Beyond iconoclastic practices

His attempts at mastering our modern-day flood of images by way of painting has the look and feel about it of a reinterpretation of the myth of Sisyphus. With one crucial difference: Vergara's act of painting never runs "idle". Neither does it evolve into a tempest of images, a form of iconoclasm, but generates new painted panels. Which is why in the two side rooms in the Belgian pavilion are adorned with small oil paintings on glass. Tracing his attempt to intervene, they bear witness to the overpainting process. The artist withstands the two-dimensional human shadows flitting across the projection screens with the physicality of painting.

An image production without artistic intentions

The art of glass painting, which Gerhard Richter reintroduced to the artistic discourse not long ago, takes on a somewhat gestural or "informel" notion in Vergara's work. "Informel" is the name of an influential painting style in Post-War Europe, that said, many of these images did not materialize spontaneously, rather they were calculated more or less effectively and well composed, which is not something we can say of Vergara's images, which do not exactly bother with aesthetic necessities, except for the color range. And though Raoul de Keyser, one of Vergara's Belgian contemporaries, may be the famed master of "pictorial emptiness", we can tell by his images that they were nonetheless engendered on the basis of intelligent computations. Which is very different from Angel Vergara's approach. In seeking to resist the avalanche of electronic images that keeps bombarding him relentlessly, the artist succeeds in creating pictorial images that seem entirely void of any artistic intentions.

How to escape art

We can safely say that one constant in Vergara's oeuvre is the endeavor to escape the gradually tightening frame of reference that is art. Even though to date he has in his work predominantly resorted to performance and placed it in contexts far removed from an art context. For example, in Revin in the French Cévennes, a town hard hit by the economic crisis, with the approval of the French National Bank and Post Office, he had counterfeit money printed for intermunicipal use. While in Brussels, for three months he ran a café that generated its own exchange rate. In some places, Vergara appeared as a "straatman" (man of the street), like a ghost disguised beneath a sheet of linen, a canvas screen, as in 1992 and 1996 in front of the Belgian pavilion in Venice, where he gave those who engaged in communication with him sketches of themselves or the surroundings.

Resuming such practices again in the late 1990s he introduced further non-artist figures to the art scene. During vernissages held in Antwerp's gallery quarters he made an appearance as a black man donning a tracksuit and sporting a hideous, racist rubber mask, presenting himself as "Vlaamse Black" (Flanders' xenophobic party at them time was called "Vlaams Block".) His appearances as "Guest of honor King Leopold II" at his own vernissages and those of other artists – thanks to a film mask perfectly disguised as his own double – enabled him more than ten years ago to vent his sharp criticism on the state of the nation, addressing his audience each time with the following opening sentence: "Ah, if only I had everything at my fingertips like you I could – simply – be a work of art."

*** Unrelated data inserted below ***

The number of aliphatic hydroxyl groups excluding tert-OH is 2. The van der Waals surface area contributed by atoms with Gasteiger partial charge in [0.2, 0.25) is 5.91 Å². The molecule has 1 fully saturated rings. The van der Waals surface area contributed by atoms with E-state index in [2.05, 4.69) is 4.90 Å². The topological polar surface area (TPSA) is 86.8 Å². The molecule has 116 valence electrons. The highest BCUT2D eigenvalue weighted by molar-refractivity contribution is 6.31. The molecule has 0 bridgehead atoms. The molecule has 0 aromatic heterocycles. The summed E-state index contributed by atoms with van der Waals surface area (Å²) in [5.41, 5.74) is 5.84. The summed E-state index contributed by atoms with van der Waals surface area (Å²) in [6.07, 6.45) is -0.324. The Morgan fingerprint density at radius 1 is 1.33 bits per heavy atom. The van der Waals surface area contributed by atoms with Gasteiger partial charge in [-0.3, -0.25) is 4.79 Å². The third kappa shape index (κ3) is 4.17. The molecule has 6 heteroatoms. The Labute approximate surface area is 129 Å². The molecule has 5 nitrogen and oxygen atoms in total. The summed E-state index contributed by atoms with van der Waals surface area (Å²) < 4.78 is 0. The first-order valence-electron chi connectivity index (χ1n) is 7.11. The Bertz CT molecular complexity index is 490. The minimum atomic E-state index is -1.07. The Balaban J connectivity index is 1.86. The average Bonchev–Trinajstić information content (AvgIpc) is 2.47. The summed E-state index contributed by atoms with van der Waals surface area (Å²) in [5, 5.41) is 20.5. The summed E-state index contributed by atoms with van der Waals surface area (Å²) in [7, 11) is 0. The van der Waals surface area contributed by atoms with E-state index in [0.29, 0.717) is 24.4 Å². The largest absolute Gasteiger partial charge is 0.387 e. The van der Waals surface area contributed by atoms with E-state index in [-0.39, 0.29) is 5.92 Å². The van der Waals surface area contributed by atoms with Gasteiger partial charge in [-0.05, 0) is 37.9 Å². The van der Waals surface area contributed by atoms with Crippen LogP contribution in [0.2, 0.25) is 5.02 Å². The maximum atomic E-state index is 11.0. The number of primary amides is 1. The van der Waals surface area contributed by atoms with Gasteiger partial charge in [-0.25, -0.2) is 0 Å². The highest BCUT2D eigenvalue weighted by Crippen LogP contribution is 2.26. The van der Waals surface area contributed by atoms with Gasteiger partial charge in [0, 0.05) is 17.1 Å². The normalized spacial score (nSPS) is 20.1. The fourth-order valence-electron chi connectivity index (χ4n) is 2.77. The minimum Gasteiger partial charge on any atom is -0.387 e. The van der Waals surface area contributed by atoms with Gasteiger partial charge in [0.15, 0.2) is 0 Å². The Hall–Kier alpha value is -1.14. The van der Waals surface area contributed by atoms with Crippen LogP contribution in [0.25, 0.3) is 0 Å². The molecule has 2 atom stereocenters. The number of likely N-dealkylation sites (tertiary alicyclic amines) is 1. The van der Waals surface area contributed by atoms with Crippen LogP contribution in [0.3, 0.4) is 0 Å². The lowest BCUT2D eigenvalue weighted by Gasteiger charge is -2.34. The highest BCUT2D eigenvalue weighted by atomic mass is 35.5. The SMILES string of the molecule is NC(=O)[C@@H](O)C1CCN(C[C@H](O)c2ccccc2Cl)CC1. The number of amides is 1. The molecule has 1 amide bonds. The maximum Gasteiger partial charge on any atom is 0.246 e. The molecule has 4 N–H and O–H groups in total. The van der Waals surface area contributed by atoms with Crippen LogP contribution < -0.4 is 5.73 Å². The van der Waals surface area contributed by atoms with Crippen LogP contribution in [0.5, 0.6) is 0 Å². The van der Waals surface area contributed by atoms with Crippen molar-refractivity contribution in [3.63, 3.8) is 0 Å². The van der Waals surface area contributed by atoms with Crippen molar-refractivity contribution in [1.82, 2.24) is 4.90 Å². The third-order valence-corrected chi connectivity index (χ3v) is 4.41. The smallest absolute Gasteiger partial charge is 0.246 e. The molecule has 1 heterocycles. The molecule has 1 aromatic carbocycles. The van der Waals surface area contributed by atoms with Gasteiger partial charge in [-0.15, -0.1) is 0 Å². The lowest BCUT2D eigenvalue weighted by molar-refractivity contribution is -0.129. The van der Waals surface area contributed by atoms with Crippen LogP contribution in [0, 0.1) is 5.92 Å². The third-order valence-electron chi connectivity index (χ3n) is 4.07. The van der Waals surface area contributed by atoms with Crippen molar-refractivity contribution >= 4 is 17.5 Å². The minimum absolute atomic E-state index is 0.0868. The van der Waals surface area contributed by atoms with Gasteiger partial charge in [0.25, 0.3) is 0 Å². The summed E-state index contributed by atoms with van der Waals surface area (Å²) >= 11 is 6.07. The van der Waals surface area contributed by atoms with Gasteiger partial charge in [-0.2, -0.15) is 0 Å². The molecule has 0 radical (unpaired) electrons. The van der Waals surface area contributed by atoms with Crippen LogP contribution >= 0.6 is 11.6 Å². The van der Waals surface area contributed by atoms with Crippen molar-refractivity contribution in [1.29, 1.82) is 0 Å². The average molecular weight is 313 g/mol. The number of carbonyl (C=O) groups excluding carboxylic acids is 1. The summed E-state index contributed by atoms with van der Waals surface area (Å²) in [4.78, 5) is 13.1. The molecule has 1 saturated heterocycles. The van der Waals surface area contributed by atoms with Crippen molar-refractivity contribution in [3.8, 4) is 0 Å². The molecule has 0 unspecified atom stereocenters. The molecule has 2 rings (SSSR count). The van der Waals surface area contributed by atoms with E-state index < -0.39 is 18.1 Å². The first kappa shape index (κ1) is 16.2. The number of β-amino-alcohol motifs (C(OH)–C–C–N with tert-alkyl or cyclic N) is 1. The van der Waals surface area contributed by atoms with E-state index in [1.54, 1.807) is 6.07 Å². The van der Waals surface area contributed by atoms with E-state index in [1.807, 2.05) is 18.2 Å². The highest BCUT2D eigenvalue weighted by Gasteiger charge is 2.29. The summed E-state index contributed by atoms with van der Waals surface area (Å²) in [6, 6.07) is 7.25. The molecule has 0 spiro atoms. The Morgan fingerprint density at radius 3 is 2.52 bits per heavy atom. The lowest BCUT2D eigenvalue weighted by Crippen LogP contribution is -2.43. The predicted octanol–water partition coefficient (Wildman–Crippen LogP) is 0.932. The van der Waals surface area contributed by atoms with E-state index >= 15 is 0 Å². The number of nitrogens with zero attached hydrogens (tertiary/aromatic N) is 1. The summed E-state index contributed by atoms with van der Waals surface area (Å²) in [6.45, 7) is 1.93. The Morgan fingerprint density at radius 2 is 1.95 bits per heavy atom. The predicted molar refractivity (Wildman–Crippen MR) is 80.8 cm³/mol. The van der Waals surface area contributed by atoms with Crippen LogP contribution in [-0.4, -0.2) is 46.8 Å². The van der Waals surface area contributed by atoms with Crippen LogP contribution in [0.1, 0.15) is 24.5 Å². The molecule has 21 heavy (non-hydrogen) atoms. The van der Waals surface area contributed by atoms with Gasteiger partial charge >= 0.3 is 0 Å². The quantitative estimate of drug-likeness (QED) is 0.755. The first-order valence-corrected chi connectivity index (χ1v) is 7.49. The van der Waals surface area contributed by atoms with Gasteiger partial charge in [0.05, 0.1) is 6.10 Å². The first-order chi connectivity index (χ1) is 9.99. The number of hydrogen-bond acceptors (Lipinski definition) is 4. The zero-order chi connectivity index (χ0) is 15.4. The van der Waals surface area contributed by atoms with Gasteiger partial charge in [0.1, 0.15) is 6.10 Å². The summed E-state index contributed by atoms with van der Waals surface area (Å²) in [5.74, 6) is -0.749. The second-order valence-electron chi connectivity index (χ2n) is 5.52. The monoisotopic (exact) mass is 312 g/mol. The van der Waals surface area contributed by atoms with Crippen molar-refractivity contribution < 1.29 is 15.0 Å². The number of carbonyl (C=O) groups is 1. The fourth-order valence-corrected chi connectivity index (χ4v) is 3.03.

In recent years his performances changed to video-recorded portrait sessions, where in the image field he traces with a brush but keeping a large distance to the object the contours of the persons in questions as if he were painting. Making it look like the image was being created immediately before our eyes. Making the switch from here to physically overpainting a reality informed by the media was only a small step.

Against European nationalism

With his contribution to this year's Biennial Angel Vergara catches several birds with the one stone. Indeed, the artist succeeds in synthesizing his creative oeuvre of 30 years and culminates in his exhibition his intense engagement with Pop culture, with moving images, with painting and performance. In so doing, not only does he address in contemporary fashion the pre-Modernist history of painting; he also got this special European obsession out of his system: nationalism. Something that can hardly be said in favor of Bice Curiger's "ILLUMInazione", it is something Vergara achieves physically by including his Flemish "fellow countryman" Luc Tuymans in his show. So let's hope that Angel Vergara with his contribution will attract interest far beyond the Flemish and Walloon national borders. Rumor has it that Hans Ulrich Obrist has rated the Belgian pavilion among the best currently on show in Venice – that's a start.

angelvergara-venise2011.cfwb.be

Already published in our series on the 54th Venice Art Biennial:

> "Beyond fear and Africa" by Thomas Wagner
> "Distributing pigeons in the park" by Thomas Wagner
> "We are leaving the American sector ..." by Joerg Bader and Thomas Wagner
> "Along for the ride" by Annette Tietenberg
> "American gym session" by Thomas Wagner
> "Resistance – liquefied or solidified?" by Barbara Basting
> "Slings, slings over all" by Barbara Basting
> "The Last Supperhero: Tintoretto" by Annette Tietenberg

Short video clips that are composed of television news by Angel Vergara
“Feuilleton” – the word composed of red neon letters is emblazoned above the entrance to the Belgian pavilion, left: the curator Luc Tymans, Fotos: Dimitrios Tsatsas, Stylepark
Oil paintings on glass, part of the work "Feuilleton" by Angel Vergara